An Aux tank (3gal) and GPS and a adjusted and certified (by the state police) odometer. Basically after adjusting my odo speedo, I had a buddy who is NMSP take speed reding with both radar and pacing me in his car, and we checked the odo using both an exact 10 mile course and his odo over a 10 mile stretch.
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Old 04-15-2009, 02:02 PM   #7 (permalink)
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BTW I sold the truck to a guy who is going to veggie it. He lives in Colorado, and I sold it for $3500.00 which is by far over blue book because of the mileage and condition mechanically of the vehicle. BTW not only did it get great mileage, but the TD troopers go for at least 500K is maintained, mine had 90K on it when I sold it.
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Old 04-16-2009, 12:19 PM   #8 (permalink)
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Quote:
Originally Posted by tasdrouille View Post
Something does not add up. You can't just add more air and make more power, you have to add more fuel too, and the stock fueling system will only flow so much.

Careful with this DIY boost mod. Have you looked at the compressor efficiency map for your turbo? With increasing boost you have to carefully watch what you are doing. There's a reason the stock boost limit is where it was set at by the manufacturer. If you push it too much too early, or at too high rpm, you'll grenade your turbo, especially at your altitude.

The 55 mpg on the highway seems high. You should make a fuel log and look at the long term trend.
This is a completely mechanical fuel system and adjustable, mechanically. You have to think in non computer terms here on the entire system, throw that out the window. There are no turbo timers because there is no computer. There is a massive mechanical fuel pump, and a turbo, and waste gate, and a motor. I increased fuel delivery by doing what I stated in the short blurb. Basically, I increased the timing the low speed circuit on the pump lasts so the transition wasn't as much of a lag between the low side and high speed circuit. I also removed a restrictor that disallowed the high speed part of the fuel circuit from giving the injectors max fuel flow. EVErYTHING stock on this truck was limited so the factory didn't have to replace yet more engines than they already did because of a bad original rod bearing design. In fact, my engine got replaced free by the dealer with a brand new factory motor in 1990. I had to do about 3 months of research on the net and asking a handful of people who had this truck or a car with this motor in it to find out what they did to increas hp. Plus, do you know anything about diesels? The first thing to do to build HP is un-restrict the air intake and exhaust. That alone even without touching the fuel delivery...or turbo will garner sometimes 10% increase in HP because of the stifled factory desigins for intake and exhaust noise.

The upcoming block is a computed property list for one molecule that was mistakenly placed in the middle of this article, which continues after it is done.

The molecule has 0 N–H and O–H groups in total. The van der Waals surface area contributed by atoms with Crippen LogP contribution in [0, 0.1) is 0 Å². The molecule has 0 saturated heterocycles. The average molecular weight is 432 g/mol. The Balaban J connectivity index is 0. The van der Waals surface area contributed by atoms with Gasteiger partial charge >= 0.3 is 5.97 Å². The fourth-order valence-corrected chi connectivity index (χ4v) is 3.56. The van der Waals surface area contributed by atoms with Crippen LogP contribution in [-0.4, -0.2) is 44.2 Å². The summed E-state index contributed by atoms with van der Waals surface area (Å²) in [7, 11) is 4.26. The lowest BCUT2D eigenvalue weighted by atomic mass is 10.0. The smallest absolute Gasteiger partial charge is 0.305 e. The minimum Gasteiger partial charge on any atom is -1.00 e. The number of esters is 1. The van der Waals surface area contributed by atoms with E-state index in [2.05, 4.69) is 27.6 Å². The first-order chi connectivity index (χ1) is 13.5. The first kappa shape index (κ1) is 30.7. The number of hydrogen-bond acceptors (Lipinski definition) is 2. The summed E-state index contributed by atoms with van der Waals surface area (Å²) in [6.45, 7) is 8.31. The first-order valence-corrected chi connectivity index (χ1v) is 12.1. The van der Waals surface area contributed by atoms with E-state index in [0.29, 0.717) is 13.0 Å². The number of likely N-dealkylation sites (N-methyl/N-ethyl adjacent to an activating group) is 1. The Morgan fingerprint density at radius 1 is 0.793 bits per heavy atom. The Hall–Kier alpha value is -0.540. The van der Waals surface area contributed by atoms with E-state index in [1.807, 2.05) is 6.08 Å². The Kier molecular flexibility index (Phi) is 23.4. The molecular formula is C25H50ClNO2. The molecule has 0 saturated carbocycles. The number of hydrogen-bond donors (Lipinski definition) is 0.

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Old 04-16-2009, 12:23 PM   #9 (permalink)
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Ill address the fuel mileage comment here. I did not ever say I got 63mpg average, or that I always got it on the freeway, and I also never mentioned my speed. I got a max of 63mpg on the hiway, going an average of about 50mph. Also, something I didn't mention. I got 80+ at slow speeds whilst hunting one weekend. But that was at an average of <10mph. Real world mileage after all mods averaged at least 45mpg. Which is killer siince stock they were supposed to average 28+
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Old 04-16-2009, 03:26 PM   #10 (permalink)
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Whatever you do to the stock pump (short of swaping a bigger head) the nozzles will only flow so much once they reach max flow. I find it hard to believe stock nozzles could make 50% more power when "tuned" on the stock configuration. And even if the nozzles can flow that much fuel, I have never seen a setup where the stock turbo can safely push enough air to adequately sustain a 50% power increase. The turbo would be really oversized for the stock application if that was the case. When you floor it it must smoke like a freight train and EGT must reach critical levels pretty quickly. If not, well that truck was really an overly engineered machine in its stock form.

What turbo is in there anyway and what pressure are you pushing it at?

Quote:
Plus, do you know anything about diesels?
My first car was a 1990 VW Golf N/A diesel. I have owned 3 other VW diesels since then. All I ever owned was diesel vehicles. It doesn't mean I know anything, but I think I know a thing or two.